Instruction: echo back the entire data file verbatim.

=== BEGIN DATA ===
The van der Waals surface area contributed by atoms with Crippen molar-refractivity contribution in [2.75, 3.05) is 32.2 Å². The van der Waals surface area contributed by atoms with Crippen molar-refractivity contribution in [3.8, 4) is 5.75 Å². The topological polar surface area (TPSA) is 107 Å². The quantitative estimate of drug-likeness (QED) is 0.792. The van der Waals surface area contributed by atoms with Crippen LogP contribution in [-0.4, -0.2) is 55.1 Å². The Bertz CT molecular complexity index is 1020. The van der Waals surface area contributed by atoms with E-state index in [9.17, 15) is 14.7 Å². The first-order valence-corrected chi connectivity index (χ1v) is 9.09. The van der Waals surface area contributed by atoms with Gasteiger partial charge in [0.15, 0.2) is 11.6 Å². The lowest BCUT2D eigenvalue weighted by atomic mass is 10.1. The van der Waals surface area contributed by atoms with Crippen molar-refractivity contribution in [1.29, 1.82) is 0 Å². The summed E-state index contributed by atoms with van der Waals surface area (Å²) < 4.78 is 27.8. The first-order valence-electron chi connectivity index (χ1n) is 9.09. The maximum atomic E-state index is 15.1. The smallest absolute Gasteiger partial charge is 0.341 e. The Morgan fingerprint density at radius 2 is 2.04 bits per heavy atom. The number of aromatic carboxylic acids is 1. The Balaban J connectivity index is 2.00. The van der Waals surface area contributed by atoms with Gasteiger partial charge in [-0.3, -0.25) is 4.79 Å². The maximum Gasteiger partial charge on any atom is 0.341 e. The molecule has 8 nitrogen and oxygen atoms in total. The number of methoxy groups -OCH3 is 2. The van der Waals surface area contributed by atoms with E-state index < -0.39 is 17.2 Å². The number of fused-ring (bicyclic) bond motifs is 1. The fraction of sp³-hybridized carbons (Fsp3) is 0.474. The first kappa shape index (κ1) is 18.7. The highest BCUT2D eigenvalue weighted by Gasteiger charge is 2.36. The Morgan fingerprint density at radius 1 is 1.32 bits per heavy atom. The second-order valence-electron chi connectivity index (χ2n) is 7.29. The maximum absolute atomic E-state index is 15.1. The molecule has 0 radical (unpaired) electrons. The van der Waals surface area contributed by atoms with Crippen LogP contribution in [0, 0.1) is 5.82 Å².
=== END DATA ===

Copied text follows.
The van der Waals surface area contributed by atoms with Crippen molar-refractivity contribution in [2.75, 3.05) is 32.2 Å². The van der Waals surface area contributed by atoms with Crippen molar-refractivity contribution in [3.8, 4) is 5.75 Å². The topological polar surface area (TPSA) is 107 Å². The quantitative estimate of drug-likeness (QED) is 0.792. The van der Waals surface area contributed by atoms with Crippen LogP contribution in [-0.4, -0.2) is 55.1 Å². The Bertz CT molecular complexity index is 1020. The van der Waals surface area contributed by atoms with E-state index in [9.17, 15) is 14.7 Å². The first-order valence-corrected chi connectivity index (χ1v) is 9.09. The van der Waals surface area contributed by atoms with Gasteiger partial charge in [0.15, 0.2) is 11.6 Å². The lowest BCUT2D eigenvalue weighted by atomic mass is 10.1. The van der Waals surface area contributed by atoms with Crippen molar-refractivity contribution in [1.29, 1.82) is 0 Å². The summed E-state index contributed by atoms with van der Waals surface area (Å²) < 4.78 is 27.8. The first-order valence-electron chi connectivity index (χ1n) is 9.09. The maximum atomic E-state index is 15.1. The smallest absolute Gasteiger partial charge is 0.341 e. The Morgan fingerprint density at radius 2 is 2.04 bits per heavy atom. The number of aromatic carboxylic acids is 1. The Balaban J connectivity index is 2.00. The van der Waals surface area contributed by atoms with Gasteiger partial charge in [-0.3, -0.25) is 4.79 Å². The maximum Gasteiger partial charge on any atom is 0.341 e. The molecule has 8 nitrogen and oxygen atoms in total. The number of methoxy groups -OCH3 is 2. The van der Waals surface area contributed by atoms with E-state index < -0.39 is 17.2 Å². The number of fused-ring (bicyclic) bond motifs is 1. The fraction of sp³-hybridized carbons (Fsp3) is 0.474. The first kappa shape index (κ1) is 18.7. The highest BCUT2D eigenvalue weighted by Gasteiger charge is 2.36. The Morgan fingerprint density at radius 1 is 1.32 bits per heavy atom. The second-order valence-electron chi connectivity index (χ2n) is 7.29. The maximum absolute atomic E-state index is 15.1. The molecule has 0 radical (unpaired) electrons. The van der Waals surface area contributed by atoms with Crippen LogP contribution in [0, 0.1) is 5.82 Å².